The battle of Medellin of 28 March 1809 was the final battle during Marshal Victor’s invasion of Estremadura of March 1809 and was one of the most costly Spanish defeats of the Peninsular War. The Spanish Army of Estremadura under General Cuesta had been forced out of its defensive positions on the Tagus River after the combat of Meza de Ibor (17 March 1809), and had retreated to the Guadiana River. Just before reaching the river, Cuesta had been faced with a choice of routes – either west towards his base at Badajoz or south east, away from the highroad towards Medellin and La Serena. Cuesta was still intending to offer battle, and so he chose the road to Medellin, for he was expected reinforcements to arrive from the east. He then moved east from Medellin to La Serena, where on 27 March he was joined by the Duke of Albuquerque at the head of a force of 4,500 infantry and 250 cavalry. This gave Cuesta a total of 19,000 infantry, 3000 cavalry and 30 guns, which he decided was enough to allow him to risk battle.
Marshal Victor had begun his campaign with 22,000 men (15,000 infantry, 5,500 cavalry, 60 guns and 1,600 artillerymen). He had followed Cuesta over the mountains between the Tagus and the Guadiana. By the time he discovered that Cuesta had gone to Medellin, Victor had left four infantry battalions and two cavalry regiments to guard key points on the main road, leaving him with 13,000 infantry, 4,500 cavalry and 50 guns.
The battlefield at Medellin was a triangle of land bordered by the River Guadiana to the north and the Hortiga to the west, with Medellin at the north western tip of the triangle, on the west bank of the Hortiga. On the morning of the battle the French were based around Medellin, while the Spanish were approached from Don Benito, to the south east. Both Victor and Cuesta were willing to risk a battle. Although he was outnumbered, Victor’s army was the better organised and more experienced, and was superior in cavalry. Cuesta’s only numerical advantage was in his infantry, but this was split between raw recruits and men who had been defeated Gamonal and the Somosierra Pass. The one redeeming feature of the Spanish position was that the French were fighting with their backs to the River Guadiana. If the Spanish could win the day, their victory would be a large one.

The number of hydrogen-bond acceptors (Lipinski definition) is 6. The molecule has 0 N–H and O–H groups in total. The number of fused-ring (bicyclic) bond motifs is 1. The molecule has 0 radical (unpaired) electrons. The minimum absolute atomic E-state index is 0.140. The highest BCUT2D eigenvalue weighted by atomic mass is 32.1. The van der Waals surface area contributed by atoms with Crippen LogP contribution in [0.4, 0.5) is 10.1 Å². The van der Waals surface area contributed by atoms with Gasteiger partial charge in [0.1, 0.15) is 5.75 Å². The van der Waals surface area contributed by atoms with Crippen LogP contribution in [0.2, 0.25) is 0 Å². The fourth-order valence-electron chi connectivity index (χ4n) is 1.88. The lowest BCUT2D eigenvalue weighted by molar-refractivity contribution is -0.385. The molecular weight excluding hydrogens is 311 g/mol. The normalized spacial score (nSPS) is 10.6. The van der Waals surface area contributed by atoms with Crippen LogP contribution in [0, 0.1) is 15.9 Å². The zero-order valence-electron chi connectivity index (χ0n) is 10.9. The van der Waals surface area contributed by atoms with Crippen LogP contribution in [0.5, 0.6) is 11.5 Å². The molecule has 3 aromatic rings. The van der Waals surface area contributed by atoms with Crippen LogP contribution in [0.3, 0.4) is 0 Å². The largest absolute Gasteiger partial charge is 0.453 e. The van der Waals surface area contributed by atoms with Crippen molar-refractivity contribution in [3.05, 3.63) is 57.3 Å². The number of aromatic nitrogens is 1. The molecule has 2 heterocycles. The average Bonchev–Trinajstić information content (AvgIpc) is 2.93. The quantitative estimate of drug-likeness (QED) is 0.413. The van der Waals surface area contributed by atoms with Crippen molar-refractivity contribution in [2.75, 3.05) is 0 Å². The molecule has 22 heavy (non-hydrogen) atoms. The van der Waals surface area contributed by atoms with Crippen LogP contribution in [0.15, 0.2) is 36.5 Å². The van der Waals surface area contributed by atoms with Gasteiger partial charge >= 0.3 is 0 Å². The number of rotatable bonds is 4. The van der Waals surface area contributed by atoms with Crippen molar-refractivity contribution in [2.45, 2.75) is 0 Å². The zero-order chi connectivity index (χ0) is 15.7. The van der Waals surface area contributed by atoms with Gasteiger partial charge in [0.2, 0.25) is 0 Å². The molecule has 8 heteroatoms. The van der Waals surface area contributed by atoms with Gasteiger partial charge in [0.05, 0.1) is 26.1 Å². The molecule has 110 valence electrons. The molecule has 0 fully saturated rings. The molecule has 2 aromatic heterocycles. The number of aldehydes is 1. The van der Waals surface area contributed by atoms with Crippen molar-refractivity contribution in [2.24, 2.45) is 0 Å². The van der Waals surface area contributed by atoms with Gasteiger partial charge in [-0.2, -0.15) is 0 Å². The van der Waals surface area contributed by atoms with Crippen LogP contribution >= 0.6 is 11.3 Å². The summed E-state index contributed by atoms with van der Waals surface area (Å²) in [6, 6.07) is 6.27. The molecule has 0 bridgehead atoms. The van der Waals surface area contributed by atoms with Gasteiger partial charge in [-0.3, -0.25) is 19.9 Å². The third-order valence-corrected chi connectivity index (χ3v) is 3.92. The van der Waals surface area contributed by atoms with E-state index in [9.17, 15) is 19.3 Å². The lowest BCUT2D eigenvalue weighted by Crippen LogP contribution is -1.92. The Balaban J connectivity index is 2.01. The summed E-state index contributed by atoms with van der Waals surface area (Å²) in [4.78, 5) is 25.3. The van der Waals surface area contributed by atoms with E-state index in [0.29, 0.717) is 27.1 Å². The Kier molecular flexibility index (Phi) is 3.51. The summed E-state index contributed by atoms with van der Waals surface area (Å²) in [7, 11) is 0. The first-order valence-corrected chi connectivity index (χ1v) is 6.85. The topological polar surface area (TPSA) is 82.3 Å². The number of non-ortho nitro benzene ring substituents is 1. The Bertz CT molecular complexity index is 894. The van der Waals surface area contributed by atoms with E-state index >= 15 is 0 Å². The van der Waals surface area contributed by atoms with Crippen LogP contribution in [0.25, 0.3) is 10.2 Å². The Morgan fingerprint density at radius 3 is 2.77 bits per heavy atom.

Victor posted all of this cavalry and two of his three infantry divisions east of the Hortiga. Villatte’s infantry, in the centre of the line, was pulled back from the two flank forces. On the left was Lasalle’s cavalry, supported by two battalions of Leval’s infantry, and on the right was Latour-Maubourg’s cavalry, against supported by two battalions of infantry.
If this was an odd deployment, Cuesta’s forces were in an even more unusual position. To make sure that he could not be outflanked, Cuesta deployed his infantry into a single thin line, four miles long and only four men deep and split into five divisions (from left to right: Henestrosa, Del Parque, Trias, Portago and Albuquerque). For the Spanish to win they had to prevent the French from finding any gaps in this line, for there were no reserves. If the French cavalry got around the edges of Cuesta’s army, then a disastrous defeat would follow.
At first Cuesta’s plan seemed to be working. At the thin Spanish line advanced, Latour-Maubourg attempted to charge Del Parque’s division, and suffered a repulse. His cavalry retreated to the rear in disorder, and Victor was forced to order a fighting retreat to a new position. This stage of the battle is said to have lasted for two hours, as Lasalle’s left wing pulled back into line with Latour-Maubourg and Villatte’s troops.